Of alligators, ants, and generalisations.

Hi again. This evening, we went to the club lounge and I played a few tunes on the piano, much to everyone’s obvious delight. Our friend’s husband has promised to bring his saxophone over to our house one day, so that we can do some duets, which could be very interesting. I’ve played with a trumpeter and even a bagpiper before, but not a saxophonist. Maybe we can do a bit of jazz. Cool

His wife writes for the club magazine, and has asked me to do an article on the capturing of Mr Smiley the alligator last November. I’m sure some of you remember the story, but in case you missed it, we had a resident alligator in our lake, which used to sun itself on the bank opposite, and probably eat most of the fish population too. This is why the water birds became so scarce at one point. I guess he used to eat them too if they came too close.

Anyway, to cut a long story short, one of our neighbours reported seeing him, to the authorities and last November whilst our son was visiting us with the family, the trapper came to take Smiley away. He was rather large for one man to handle, and fortunately our son arrived back at the house just in time to give him a hand with pulling him out of the water, taping up his mouth and loading him into the truck.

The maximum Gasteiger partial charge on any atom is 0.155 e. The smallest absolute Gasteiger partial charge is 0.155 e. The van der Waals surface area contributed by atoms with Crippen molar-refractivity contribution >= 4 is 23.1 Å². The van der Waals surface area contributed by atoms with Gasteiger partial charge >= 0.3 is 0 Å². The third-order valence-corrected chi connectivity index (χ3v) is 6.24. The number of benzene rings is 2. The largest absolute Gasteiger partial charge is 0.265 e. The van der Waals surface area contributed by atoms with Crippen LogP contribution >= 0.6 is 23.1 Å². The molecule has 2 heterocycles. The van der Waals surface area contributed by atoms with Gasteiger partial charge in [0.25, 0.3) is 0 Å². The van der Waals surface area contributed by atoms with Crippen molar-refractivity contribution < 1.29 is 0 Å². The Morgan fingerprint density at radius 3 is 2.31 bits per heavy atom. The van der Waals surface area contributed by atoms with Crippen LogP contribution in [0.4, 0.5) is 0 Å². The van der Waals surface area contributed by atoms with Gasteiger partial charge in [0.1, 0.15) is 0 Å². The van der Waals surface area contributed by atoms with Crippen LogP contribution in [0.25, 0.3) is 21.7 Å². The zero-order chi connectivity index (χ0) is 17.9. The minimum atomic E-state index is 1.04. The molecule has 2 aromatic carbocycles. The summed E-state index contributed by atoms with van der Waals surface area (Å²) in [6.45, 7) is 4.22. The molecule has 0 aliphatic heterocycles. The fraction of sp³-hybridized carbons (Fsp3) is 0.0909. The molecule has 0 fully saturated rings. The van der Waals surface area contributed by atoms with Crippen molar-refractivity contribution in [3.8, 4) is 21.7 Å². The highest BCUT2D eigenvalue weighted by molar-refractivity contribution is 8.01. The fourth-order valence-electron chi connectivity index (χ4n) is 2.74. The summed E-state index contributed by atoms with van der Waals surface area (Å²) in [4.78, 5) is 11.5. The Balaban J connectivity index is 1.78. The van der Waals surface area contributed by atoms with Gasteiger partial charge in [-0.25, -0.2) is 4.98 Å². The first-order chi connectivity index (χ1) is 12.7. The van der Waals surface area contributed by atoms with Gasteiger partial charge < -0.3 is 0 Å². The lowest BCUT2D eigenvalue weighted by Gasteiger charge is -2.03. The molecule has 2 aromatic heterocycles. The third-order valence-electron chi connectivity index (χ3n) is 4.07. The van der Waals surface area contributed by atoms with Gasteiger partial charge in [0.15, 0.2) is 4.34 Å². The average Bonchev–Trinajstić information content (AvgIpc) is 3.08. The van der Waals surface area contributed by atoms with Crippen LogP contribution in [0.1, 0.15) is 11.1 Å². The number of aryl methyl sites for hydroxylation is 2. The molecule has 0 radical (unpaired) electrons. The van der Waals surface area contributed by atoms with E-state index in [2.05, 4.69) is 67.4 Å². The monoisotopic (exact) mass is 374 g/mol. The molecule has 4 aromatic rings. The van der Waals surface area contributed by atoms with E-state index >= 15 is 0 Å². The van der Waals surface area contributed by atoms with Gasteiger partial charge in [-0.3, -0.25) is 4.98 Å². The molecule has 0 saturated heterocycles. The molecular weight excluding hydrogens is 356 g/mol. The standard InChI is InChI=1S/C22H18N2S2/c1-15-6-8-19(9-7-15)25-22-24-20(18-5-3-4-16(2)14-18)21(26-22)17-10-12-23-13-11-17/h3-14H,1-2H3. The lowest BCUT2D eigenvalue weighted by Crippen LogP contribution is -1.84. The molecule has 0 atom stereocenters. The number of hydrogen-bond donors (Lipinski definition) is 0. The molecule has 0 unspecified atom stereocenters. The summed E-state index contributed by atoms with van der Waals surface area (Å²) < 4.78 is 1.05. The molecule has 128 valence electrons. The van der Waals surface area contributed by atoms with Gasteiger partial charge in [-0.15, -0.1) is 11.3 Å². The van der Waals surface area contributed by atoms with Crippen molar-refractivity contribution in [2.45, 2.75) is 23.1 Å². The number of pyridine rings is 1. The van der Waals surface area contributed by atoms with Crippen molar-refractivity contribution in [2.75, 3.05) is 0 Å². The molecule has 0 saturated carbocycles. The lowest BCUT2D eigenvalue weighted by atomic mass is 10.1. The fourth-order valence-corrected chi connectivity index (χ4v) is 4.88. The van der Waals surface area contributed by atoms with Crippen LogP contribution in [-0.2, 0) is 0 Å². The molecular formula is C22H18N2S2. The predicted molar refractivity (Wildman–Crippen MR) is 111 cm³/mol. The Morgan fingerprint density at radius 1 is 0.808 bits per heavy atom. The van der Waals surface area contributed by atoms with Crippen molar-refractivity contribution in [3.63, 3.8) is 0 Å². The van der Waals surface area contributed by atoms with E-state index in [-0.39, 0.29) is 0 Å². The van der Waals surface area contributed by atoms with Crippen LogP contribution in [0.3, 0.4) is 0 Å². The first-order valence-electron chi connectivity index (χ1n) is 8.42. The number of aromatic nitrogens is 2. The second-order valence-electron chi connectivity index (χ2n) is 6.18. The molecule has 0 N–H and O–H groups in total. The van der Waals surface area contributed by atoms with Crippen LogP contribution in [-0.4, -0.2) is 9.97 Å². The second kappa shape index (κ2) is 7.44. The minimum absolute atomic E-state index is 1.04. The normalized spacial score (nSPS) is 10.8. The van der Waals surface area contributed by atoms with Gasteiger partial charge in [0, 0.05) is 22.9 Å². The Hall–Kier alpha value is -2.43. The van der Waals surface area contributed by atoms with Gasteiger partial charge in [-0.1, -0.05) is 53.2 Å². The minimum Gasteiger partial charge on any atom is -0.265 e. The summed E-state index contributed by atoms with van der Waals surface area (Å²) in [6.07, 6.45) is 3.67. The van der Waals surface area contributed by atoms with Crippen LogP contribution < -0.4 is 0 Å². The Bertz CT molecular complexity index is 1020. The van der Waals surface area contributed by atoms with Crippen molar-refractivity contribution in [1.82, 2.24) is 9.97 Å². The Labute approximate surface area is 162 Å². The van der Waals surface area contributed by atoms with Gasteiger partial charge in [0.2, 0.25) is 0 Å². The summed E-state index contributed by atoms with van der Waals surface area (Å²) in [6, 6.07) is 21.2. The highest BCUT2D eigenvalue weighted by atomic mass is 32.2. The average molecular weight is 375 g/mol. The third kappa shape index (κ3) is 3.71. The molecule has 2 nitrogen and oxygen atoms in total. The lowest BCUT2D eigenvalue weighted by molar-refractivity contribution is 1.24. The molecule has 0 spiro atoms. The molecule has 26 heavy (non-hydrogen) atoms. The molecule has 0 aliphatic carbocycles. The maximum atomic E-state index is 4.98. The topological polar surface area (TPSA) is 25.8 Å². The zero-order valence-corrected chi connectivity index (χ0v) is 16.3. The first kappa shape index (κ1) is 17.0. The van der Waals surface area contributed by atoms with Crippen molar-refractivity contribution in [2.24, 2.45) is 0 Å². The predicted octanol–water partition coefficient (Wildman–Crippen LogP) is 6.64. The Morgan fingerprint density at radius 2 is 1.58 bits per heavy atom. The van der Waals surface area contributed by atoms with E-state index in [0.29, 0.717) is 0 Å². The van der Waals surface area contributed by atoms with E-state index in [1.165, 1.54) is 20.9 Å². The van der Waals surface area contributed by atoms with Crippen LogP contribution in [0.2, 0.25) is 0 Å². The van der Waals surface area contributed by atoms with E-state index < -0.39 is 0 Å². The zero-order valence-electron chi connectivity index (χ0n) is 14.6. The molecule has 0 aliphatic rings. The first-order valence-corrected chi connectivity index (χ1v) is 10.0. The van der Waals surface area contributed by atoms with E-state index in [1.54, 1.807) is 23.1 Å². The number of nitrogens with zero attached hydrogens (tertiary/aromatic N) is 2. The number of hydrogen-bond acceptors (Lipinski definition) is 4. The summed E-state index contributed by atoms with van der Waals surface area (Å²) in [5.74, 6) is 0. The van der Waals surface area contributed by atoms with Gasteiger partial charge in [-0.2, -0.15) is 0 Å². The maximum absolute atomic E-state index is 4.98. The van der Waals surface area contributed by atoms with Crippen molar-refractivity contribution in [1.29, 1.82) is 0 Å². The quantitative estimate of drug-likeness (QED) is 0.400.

All this was watched by our two small granddaughters who weren’t at all phased by it. Hubby and I missed the whole episode, much to our disappointment, but at least we saw the pics. So it looks as though I’ll be able to add another claim to fame here by getting an article published in the magazine.

Since my episode with Vinnie last Sunday evening, I’ve had so many more smiles and waves from people here, as well as comments about my performance. The Americans are very generous with their praise. In fact I would go so far as to say that they are the friendliest people I’ve ever met on my travels around the world. I can’t understand why some people denigrate them as a nation. I saw on someone’s blog the other day, comments generalising about and making fun of Americans, and of course everyone jumped on the bandwagon. Unless you’ve lived amongst them and experienced first hand what they’re all about, you can’t make assumptions. Just as one wouldn’t like someone to say that all South Africans are violent, or all Scotsmen are mean, or all Irishmen are stupid. One thing I can say though, is that the people who work in the shops and restaurants here are so friendly and helpful, that they put our lot to shame. People really take a pride in their jobs, and seem to genuinely enjoy serving the public and with a smile too. I shall be looking for the same kind of service and smiles in Pick’n Pay and Woolies when I get home later this month. Undecided